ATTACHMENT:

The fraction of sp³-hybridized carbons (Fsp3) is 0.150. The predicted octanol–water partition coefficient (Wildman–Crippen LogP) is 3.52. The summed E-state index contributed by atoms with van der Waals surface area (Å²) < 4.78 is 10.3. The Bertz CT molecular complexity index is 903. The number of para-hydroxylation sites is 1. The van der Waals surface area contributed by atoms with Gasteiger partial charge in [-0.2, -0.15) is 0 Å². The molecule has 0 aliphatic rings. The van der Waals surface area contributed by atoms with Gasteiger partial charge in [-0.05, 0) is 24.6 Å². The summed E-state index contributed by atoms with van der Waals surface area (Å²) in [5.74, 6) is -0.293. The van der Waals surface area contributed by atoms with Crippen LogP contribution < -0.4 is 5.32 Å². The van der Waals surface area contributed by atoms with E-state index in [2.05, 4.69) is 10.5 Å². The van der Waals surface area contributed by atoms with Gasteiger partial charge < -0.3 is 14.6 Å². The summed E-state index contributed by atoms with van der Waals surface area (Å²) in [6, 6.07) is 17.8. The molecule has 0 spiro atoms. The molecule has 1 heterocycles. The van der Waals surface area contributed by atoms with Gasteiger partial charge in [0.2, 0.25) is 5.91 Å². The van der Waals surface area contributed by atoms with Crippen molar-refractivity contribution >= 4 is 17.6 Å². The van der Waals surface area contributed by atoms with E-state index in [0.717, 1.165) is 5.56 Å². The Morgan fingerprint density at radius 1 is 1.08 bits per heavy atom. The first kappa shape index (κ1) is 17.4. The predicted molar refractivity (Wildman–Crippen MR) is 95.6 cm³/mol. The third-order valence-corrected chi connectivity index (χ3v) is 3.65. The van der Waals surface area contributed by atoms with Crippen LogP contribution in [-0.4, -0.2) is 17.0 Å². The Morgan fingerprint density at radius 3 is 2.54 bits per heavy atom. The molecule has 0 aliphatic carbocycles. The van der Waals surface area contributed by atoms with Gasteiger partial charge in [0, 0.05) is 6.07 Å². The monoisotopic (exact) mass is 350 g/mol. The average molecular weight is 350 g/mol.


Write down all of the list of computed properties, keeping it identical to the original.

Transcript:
The fraction of sp³-hybridized carbons (Fsp3) is 0.150. The predicted octanol–water partition coefficient (Wildman–Crippen LogP) is 3.52. The summed E-state index contributed by atoms with van der Waals surface area (Å²) < 4.78 is 10.3. The Bertz CT molecular complexity index is 903. The number of para-hydroxylation sites is 1. The van der Waals surface area contributed by atoms with Gasteiger partial charge in [-0.2, -0.15) is 0 Å². The molecule has 0 aliphatic rings. The van der Waals surface area contributed by atoms with Gasteiger partial charge in [-0.05, 0) is 24.6 Å². The summed E-state index contributed by atoms with van der Waals surface area (Å²) in [5.74, 6) is -0.293. The van der Waals surface area contributed by atoms with Crippen LogP contribution < -0.4 is 5.32 Å². The van der Waals surface area contributed by atoms with E-state index in [2.05, 4.69) is 10.5 Å². The van der Waals surface area contributed by atoms with Gasteiger partial charge < -0.3 is 14.6 Å². The summed E-state index contributed by atoms with van der Waals surface area (Å²) in [6, 6.07) is 17.8. The molecule has 0 spiro atoms. The molecule has 1 heterocycles. The van der Waals surface area contributed by atoms with Gasteiger partial charge in [0.2, 0.25) is 5.91 Å². The van der Waals surface area contributed by atoms with Crippen molar-refractivity contribution >= 4 is 17.6 Å². The van der Waals surface area contributed by atoms with E-state index in [0.717, 1.165) is 5.56 Å². The Morgan fingerprint density at radius 1 is 1.08 bits per heavy atom. The first kappa shape index (κ1) is 17.4. The predicted molar refractivity (Wildman–Crippen MR) is 95.6 cm³/mol. The third-order valence-corrected chi connectivity index (χ3v) is 3.65. The van der Waals surface area contributed by atoms with Crippen LogP contribution in [-0.4, -0.2) is 17.0 Å². The Morgan fingerprint density at radius 3 is 2.54 bits per heavy atom. The molecule has 0 aliphatic carbocycles. The van der Waals surface area contributed by atoms with Gasteiger partial charge in [0, 0.05) is 6.07 Å². The monoisotopic (exact) mass is 350 g/mol. The average molecular weight is 350 g/mol.